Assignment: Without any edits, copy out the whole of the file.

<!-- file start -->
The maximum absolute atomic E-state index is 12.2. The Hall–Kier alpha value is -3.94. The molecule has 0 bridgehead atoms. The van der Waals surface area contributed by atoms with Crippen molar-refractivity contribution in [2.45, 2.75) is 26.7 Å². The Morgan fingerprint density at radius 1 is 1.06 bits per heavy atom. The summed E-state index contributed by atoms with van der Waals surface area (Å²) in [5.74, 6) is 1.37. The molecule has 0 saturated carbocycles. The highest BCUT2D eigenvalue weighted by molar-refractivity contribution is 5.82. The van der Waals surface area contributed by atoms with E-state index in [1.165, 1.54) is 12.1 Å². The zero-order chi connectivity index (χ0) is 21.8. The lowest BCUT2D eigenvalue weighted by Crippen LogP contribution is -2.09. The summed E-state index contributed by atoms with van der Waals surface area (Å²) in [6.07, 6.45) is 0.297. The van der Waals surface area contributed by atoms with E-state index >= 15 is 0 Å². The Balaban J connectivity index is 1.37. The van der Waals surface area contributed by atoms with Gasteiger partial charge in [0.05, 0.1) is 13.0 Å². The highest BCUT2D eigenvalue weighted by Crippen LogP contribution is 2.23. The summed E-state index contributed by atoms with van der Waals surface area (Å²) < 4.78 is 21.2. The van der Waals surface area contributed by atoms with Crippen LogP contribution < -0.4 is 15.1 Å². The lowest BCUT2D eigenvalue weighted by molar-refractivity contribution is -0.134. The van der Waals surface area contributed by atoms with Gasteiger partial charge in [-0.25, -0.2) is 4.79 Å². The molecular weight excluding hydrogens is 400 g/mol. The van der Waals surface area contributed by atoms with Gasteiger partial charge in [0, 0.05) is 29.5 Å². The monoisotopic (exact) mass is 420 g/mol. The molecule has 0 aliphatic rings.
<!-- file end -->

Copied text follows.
The maximum absolute atomic E-state index is 12.2. The Hall–Kier alpha value is -3.94. The molecule has 0 bridgehead atoms. The van der Waals surface area contributed by atoms with Crippen molar-refractivity contribution in [2.45, 2.75) is 26.7 Å². The Morgan fingerprint density at radius 1 is 1.06 bits per heavy atom. The summed E-state index contributed by atoms with van der Waals surface area (Å²) in [5.74, 6) is 1.37. The molecule has 0 saturated carbocycles. The highest BCUT2D eigenvalue weighted by molar-refractivity contribution is 5.82. The van der Waals surface area contributed by atoms with E-state index in [1.165, 1.54) is 12.1 Å². The zero-order chi connectivity index (χ0) is 21.8. The lowest BCUT2D eigenvalue weighted by Crippen LogP contribution is -2.09. The summed E-state index contributed by atoms with van der Waals surface area (Å²) in [6.07, 6.45) is 0.297. The van der Waals surface area contributed by atoms with E-state index >= 15 is 0 Å². The Balaban J connectivity index is 1.37. The van der Waals surface area contributed by atoms with Gasteiger partial charge in [0.05, 0.1) is 13.0 Å². The highest BCUT2D eigenvalue weighted by Crippen LogP contribution is 2.23. The summed E-state index contributed by atoms with van der Waals surface area (Å²) < 4.78 is 21.2. The van der Waals surface area contributed by atoms with Crippen LogP contribution < -0.4 is 15.1 Å². The lowest BCUT2D eigenvalue weighted by molar-refractivity contribution is -0.134. The van der Waals surface area contributed by atoms with Gasteiger partial charge in [-0.25, -0.2) is 4.79 Å². The molecular weight excluding hydrogens is 400 g/mol. The van der Waals surface area contributed by atoms with Gasteiger partial charge in [0, 0.05) is 29.5 Å². The monoisotopic (exact) mass is 420 g/mol. The molecule has 0 aliphatic rings.